Leading marches in defense of the imprisoned farmers and vowing to encamp in Mexico City until they are released, Delegate Zero broke a five-year self-imposed ban on interviews with the commercial media (coverage of the Other Campaign has been limited to the alternative press.) A three part exclusive interview in La Jornada -- the paper is both favorable to the Zapatista struggle and Lopez Obrador -- revealed the ex-Sub's thinking as the EZLN transitions into the larger world beyond the indigenous mountains and jungle of their autonomous communities in southeastern Chiapas. After the Jornada interviews began running, dozens of national and international reporters lined up for more.
Then on May 8th, Marcos startled Mexico's political class by striding into a studio of Televisa, an enterprise he has scorned and lampooned for the past 12 years and which that very morning in La Jornada he denounced as being Mexico's real government, and sat down for the first time ever with a star network anchor for a far-ranging chat on the state of the nation and the coming elections that effectively re-established the ex-Subcomandante's credibility as a national political figure in this TV-obsessed videocracy.
Among Delegate Zero's more pertinent observations: all three candidates were "mediocrities" who would administrate Mexico for the benefit of the transnationals, but Lopez Obrador had a distinct style of dealing with the crisis down below, and would emerge the winner on July 2nd.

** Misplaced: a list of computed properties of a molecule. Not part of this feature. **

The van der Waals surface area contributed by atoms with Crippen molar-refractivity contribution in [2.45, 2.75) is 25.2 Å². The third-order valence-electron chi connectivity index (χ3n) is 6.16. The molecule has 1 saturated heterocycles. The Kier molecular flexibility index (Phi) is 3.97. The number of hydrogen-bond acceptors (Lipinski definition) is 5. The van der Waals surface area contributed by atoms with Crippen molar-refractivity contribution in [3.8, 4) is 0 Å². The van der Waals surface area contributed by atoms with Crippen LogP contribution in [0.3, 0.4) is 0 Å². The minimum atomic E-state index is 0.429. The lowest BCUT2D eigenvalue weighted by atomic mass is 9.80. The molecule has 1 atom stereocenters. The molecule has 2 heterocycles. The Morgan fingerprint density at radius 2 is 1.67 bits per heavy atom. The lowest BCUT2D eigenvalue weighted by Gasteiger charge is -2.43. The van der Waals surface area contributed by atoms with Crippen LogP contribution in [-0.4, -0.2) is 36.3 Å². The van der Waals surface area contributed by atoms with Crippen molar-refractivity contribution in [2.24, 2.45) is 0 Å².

Although observers differ about whether Marcos's "endorsement" was the kiss of death for AMLO's candidacy or just a peck on the cheek, Lopez Obrador's reaction was of the deer-caught-in-the-headlights variety, emphasizing the prolonged animosity between the PRD and the EZLN to disassociate himself from the Zapatista leader.
It was too late. Calderon, one of whose key advisors is right-wing Washington insider Dick Morris (the PANista is Washington's man), immediately lashed out at Marcos as "a PRD militant", clained AMLO was under Marcos's ski-mask, and accused Lopez Obrador and Delegate Zero of being in cahoots to destabilize Mexico. The TV spots were running within 24 hours of Marcos's Televisa interview. In the background, the PRI's Madrazo called for the "mano duro" (hard hand) to control such subversive elements, tagging the farmers of Atenco whose broad field knives are the symbol of their struggle, AMLO's "yellow machetes" (yellow is the PRD's color).
Lopez Obrador's only defense against this latest onslaught was to affirm that the mayor of Texcoco, who had been the first to send police to confront the farmers of Atenco, was a member of the PRD. Party members who are usually quick to denounce human rights violations here have stayed away from the police rampage in Atenco for fear that speaking out will further taint Lopez Obrador.
There are some who question Delegate Zero's assessment that AMLO will be Mexico's next president as disingenuous. After all, calling the election for Calderon after the Other Campaign has done its damndest to convince voters not to cast a ballot for AMLO could only arouse the ire of PRD bases along the route of the Other Campaign.
Even as Calderon uses Marcos to raise the fear flag, Marcos argues that voter fear of instability does not alter electoral results. Nonetheless, in 1994, Ernesto Zedillo parleyed fears triggered by the Zapatista rebellion and the assassination of PRI heir-apparent Luis Donaldo Colosio into big numbers to walk off with the Mexican presidency.
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